• Join over 1.2 million students every month
  • Accelerate your learning by 29%
  • Unlimited access from just £6.99 per month

Investigating factors that affect osmosis in plant tissues.

Extracts from this document...

Introduction

Investigating factors that affect osmosis in plant tissues Introduction Definition- Osmosis is the net movement of water molecules from an area of low water potential to an area of high water potential through a semi-permeable membrane. The two containers above are of equal volume and are separated by a membrane that allows free passage of water, but totally restricts passage of solute molecules. Solution A has 3 molecules of the protein albumin therefore has a high concentration and Solution B contains 1 albumin molecule therefore has a lower concentration. ...read more.

Middle

Reverse osmosis When a semi permeable membrane separates two water volumes (or other solvent), water will flow from the side of low solute concentration, to the side of high solute concentration. The flow may be stopped, or even reversed by applying external pressure on the side of higher concentration. In such a case is known as reverse osmosis. The Consequences of Osmosis to plant cells: Plant cells always have a strong cell wall surrounding them. When the take up water by osmosis they start to swell, but the cell wall prevents them from bursting. ...read more.

Conclusion

Turgidity is very important to plants because this is what makes the green parts of the plant "stand up" into the sunlight. When plant cells are placed in concentrated sugar solutions they lose water by osmosis and they become "flaccid"; this is the exact opposite of "turgid". If you put plant cells into concentrated sugar solutions and look at them under a microscope you would see that the contents of the cells have shrunk and pulled away from the cell wall: they are said to be plasmolysed. When plant cells are placed in a solution, which has exactly the same osmotic strength as the cells they are in a state between turgidity and flaccidity. We call this incipient plasmolysis. ("Incipient" means, "about to be"). ...read more.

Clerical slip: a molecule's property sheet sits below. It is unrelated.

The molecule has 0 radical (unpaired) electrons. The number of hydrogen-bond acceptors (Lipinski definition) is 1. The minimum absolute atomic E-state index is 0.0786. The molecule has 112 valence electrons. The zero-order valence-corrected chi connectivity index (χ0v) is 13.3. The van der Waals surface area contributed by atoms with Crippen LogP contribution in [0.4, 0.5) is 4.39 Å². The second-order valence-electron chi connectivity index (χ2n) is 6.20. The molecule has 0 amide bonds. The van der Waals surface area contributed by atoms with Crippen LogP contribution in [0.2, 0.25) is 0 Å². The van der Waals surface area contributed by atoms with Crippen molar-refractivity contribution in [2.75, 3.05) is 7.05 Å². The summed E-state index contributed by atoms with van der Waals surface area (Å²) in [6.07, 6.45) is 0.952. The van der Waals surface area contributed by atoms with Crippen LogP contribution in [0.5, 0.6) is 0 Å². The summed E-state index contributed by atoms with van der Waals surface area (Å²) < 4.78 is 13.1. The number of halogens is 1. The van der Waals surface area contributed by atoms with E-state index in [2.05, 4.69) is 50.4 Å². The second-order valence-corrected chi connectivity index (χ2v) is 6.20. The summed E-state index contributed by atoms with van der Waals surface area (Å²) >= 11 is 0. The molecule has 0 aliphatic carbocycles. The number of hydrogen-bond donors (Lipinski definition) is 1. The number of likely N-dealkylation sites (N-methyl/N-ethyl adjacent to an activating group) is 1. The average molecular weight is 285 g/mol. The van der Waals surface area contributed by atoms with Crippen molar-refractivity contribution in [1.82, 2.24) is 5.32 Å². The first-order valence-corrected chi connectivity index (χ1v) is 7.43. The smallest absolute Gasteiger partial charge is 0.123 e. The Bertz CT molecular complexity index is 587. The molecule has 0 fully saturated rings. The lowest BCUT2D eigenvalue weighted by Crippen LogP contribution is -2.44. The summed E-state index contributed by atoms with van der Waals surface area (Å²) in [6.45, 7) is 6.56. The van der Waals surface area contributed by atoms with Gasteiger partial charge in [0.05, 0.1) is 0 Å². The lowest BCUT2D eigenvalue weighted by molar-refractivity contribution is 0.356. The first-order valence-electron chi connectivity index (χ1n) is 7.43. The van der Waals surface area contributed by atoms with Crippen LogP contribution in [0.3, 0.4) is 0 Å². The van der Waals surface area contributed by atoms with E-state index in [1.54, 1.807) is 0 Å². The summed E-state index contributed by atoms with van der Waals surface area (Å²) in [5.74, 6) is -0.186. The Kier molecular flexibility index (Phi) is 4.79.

The above preview is unformatted text

This student written piece of work is one of many that can be found in our GCSE Life Processes & Cells section.

Found what you're looking for?

  • Start learning 29% faster today
  • 150,000+ documents available
  • Just £6.99 a month

Not the one? Search for your essay title...
  • Join over 1.2 million students every month
  • Accelerate your learning by 29%
  • Unlimited access from just £6.99 per month

See related essaysSee related essays

Related GCSE Life Processes & Cells essays

  1. Osmotic pressure

    size affects the osmosis and the rate of how it occurs. If the size of the potato chip were quite small, there would be a smaller surface area for osmosis to occur and it would take longer for the concentration of the solutes inside the potato cell and in the solution to become equal (isotonic).

  2. How Does Osmosis Affect Plant Cells?

    Evaluation: This experiment was not a great success. I didn't gain the best results possible and haven't used this preliminary work to its full potential as an aid for my main experiment. I was able to gain knowledge of what times were best to leave the potato cuttings in the

  1. Factors Affecting Osmosis.

    length will also double' also cannot be proven due to obtaining no results for 0.5M and 1.0M sucrose solution. MODIFICATIONS After carrying out my pilot experiment I can see by the results and they way my experiment was carried out that there are certain modifications I would like do to improve my experiment further.

  2. The Consequences of Osmosis

    As well as the potato I could have found a more accurate way to measure out the solutions and to determine the molar concentrations. Perhaps I could have used a burette. This would ensure that I have an accurate amount of fluid in each test tube.

  • Over 160,000 pieces
    of student written work
  • Annotated by
    experienced teachers
  • Ideas and feedback to
    improve your own work